“That’s why I am writing to you with a plea: Cancel your Dec. 5 performance in Saudi Arabia,” Hatice Cengiz wrote Saturday. “This is a unique opportunity to send a powerful message to the world that your name and talent will not be used to restore the reputation of a regime that kills its critics.”
Bieber is set to headline at Saudi Arabia’s Formula One Race in December, joined by artists such as ASAP Rocky, David Guetta and Jason Derulo in Jeddah’s inaugural Grand Prix.
Cengiz urged Bieber to remember he is performing on an invitation from Saudi Crown Prince Mohammed bin Salman himself.
“Nothing of significance happens in Saudi Arabia without his consent, and certainly not an event as important and flashy as this,” Cengiz wrote. “Your face is even featured on the event’s website with his — the executioner of my fiance, Jamal.”
In 2018, a team of the kingdom’s government agents murdered the journalist at the Saudi consulate in Istanbul, where he was going to pick up documents for his upcoming wedding to Cengiz. A US intelligence report found that the crown prince approved the operation, but the Saudi Foreign Ministry released a statement saying it “completely rejects the negative, false and unacceptable assessment in the report pertaining to the Kingdom’s leadership.”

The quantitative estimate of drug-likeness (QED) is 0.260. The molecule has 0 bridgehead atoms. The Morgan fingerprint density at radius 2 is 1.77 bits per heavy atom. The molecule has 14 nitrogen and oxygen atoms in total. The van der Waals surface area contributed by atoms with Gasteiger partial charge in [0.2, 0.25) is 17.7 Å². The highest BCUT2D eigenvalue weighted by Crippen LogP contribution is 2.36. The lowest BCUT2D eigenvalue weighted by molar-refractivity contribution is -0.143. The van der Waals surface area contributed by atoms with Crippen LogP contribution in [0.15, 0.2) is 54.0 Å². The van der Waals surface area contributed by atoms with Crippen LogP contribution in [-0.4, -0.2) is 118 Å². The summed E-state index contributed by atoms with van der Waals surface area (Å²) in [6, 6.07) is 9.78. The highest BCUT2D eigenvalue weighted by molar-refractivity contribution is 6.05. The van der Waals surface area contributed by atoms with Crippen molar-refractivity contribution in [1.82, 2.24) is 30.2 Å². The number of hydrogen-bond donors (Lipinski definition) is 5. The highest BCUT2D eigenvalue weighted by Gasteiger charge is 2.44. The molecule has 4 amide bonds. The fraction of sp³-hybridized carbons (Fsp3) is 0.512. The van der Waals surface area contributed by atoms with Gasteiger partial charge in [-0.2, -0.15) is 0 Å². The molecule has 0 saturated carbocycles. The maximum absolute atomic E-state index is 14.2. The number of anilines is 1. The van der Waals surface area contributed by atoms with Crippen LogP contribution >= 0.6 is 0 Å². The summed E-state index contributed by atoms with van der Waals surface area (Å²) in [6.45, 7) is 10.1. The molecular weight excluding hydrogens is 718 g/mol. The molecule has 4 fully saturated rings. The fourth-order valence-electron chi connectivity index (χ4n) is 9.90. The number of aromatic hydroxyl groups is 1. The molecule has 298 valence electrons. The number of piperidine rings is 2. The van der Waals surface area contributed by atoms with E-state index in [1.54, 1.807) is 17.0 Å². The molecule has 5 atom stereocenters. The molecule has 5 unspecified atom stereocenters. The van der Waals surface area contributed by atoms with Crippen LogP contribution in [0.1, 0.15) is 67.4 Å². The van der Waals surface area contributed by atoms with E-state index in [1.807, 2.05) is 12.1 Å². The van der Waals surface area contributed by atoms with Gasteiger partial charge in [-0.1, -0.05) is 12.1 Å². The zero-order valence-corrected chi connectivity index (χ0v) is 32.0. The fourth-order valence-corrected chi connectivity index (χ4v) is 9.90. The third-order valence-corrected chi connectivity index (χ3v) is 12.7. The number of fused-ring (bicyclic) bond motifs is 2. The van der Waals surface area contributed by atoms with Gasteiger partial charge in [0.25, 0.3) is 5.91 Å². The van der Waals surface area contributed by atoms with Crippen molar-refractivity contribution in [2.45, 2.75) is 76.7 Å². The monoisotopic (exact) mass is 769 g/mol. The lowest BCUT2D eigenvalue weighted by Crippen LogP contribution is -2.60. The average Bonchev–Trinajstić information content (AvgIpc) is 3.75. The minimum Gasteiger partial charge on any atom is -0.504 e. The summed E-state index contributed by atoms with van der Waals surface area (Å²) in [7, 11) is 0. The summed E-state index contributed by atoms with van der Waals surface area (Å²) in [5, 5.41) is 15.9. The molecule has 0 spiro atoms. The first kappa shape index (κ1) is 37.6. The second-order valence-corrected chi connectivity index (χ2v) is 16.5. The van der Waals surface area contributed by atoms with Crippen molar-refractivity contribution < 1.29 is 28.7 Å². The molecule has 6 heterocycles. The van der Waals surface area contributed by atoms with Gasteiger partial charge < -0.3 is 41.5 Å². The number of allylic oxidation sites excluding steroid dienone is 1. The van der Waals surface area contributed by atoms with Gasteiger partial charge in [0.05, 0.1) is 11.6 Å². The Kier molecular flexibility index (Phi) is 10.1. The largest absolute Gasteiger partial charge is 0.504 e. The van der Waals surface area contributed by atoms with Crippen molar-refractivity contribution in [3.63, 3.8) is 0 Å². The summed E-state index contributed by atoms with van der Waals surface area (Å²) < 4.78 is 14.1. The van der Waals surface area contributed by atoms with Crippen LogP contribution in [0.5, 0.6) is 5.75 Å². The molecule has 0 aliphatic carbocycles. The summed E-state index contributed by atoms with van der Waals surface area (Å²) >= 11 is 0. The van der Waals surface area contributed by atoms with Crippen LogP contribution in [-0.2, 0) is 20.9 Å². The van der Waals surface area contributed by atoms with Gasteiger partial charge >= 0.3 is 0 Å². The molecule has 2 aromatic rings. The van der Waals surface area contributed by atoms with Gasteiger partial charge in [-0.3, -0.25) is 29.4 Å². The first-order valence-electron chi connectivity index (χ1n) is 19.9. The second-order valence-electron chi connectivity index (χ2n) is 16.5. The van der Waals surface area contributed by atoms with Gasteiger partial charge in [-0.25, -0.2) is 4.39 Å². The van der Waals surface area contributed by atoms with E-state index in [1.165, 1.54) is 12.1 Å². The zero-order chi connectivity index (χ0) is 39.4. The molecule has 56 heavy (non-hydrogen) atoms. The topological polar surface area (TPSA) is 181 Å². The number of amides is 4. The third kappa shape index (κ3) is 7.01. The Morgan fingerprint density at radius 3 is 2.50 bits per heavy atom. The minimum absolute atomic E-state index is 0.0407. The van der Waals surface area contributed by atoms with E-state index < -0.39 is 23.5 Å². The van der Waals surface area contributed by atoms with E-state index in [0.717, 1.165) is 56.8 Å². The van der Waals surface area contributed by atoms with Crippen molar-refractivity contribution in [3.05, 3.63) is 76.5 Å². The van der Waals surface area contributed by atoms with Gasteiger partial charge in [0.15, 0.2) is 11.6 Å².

Cengiz is not the only one to criticize the F1 race.
“Sporting bodies like Formula One and the FIA cannot ignore the fact they and fans are being used for sportswashing,” Minky Worden, the Human Rights Watch director overseeing sport, said to The Guardian.
In 2019, Nicki Minaj pulled out of a concert in Saudi Arabia, saying she wants to make clear her support for the “rights of women, the LGBTQ community and freedom of expression.” Justin Bieber has not yet commented.
“If you refuse to be a pawn of MBS, your message will be loud and clear: I do not perform for dictators,” Cengiz wrote. “I choose justice and freedom over money.”